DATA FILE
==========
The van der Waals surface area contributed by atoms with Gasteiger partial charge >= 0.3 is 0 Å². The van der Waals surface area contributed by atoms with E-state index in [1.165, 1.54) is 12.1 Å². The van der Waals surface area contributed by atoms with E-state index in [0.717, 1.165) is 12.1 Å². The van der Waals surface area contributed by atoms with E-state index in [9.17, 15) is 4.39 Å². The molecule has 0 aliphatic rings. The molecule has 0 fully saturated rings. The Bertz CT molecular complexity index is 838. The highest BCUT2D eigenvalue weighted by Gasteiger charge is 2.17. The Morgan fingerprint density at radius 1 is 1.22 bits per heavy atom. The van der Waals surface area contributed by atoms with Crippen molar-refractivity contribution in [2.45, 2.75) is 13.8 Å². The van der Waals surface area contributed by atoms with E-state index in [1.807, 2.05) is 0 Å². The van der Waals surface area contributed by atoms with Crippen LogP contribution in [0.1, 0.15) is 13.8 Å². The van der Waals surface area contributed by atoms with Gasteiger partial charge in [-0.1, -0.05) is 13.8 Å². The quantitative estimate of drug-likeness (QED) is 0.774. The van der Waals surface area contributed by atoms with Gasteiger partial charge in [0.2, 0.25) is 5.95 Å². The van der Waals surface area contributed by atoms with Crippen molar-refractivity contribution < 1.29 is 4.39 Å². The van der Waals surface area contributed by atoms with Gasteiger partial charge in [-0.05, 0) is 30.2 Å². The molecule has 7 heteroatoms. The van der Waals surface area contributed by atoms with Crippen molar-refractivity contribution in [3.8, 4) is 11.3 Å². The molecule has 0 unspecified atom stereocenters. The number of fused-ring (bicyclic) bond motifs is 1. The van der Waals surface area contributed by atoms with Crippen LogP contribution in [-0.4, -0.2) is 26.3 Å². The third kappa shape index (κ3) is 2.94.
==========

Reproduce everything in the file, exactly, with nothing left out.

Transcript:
The van der Waals surface area contributed by atoms with Gasteiger partial charge >= 0.3 is 0 Å². The van der Waals surface area contributed by atoms with E-state index in [1.165, 1.54) is 12.1 Å². The van der Waals surface area contributed by atoms with E-state index in [0.717, 1.165) is 12.1 Å². The van der Waals surface area contributed by atoms with E-state index in [9.17, 15) is 4.39 Å². The molecule has 0 aliphatic rings. The molecule has 0 fully saturated rings. The Bertz CT molecular complexity index is 838. The highest BCUT2D eigenvalue weighted by Gasteiger charge is 2.17. The Morgan fingerprint density at radius 1 is 1.22 bits per heavy atom. The van der Waals surface area contributed by atoms with Crippen molar-refractivity contribution in [2.45, 2.75) is 13.8 Å². The van der Waals surface area contributed by atoms with E-state index in [1.807, 2.05) is 0 Å². The van der Waals surface area contributed by atoms with Crippen LogP contribution in [0.1, 0.15) is 13.8 Å². The van der Waals surface area contributed by atoms with Gasteiger partial charge in [-0.1, -0.05) is 13.8 Å². The quantitative estimate of drug-likeness (QED) is 0.774. The van der Waals surface area contributed by atoms with Gasteiger partial charge in [0.2, 0.25) is 5.95 Å². The van der Waals surface area contributed by atoms with Crippen molar-refractivity contribution < 1.29 is 4.39 Å². The van der Waals surface area contributed by atoms with Gasteiger partial charge in [-0.05, 0) is 30.2 Å². The molecule has 7 heteroatoms. The van der Waals surface area contributed by atoms with Crippen molar-refractivity contribution in [3.8, 4) is 11.3 Å². The molecule has 0 unspecified atom stereocenters. The number of fused-ring (bicyclic) bond motifs is 1. The van der Waals surface area contributed by atoms with Crippen LogP contribution in [-0.4, -0.2) is 26.3 Å². The third kappa shape index (κ3) is 2.94.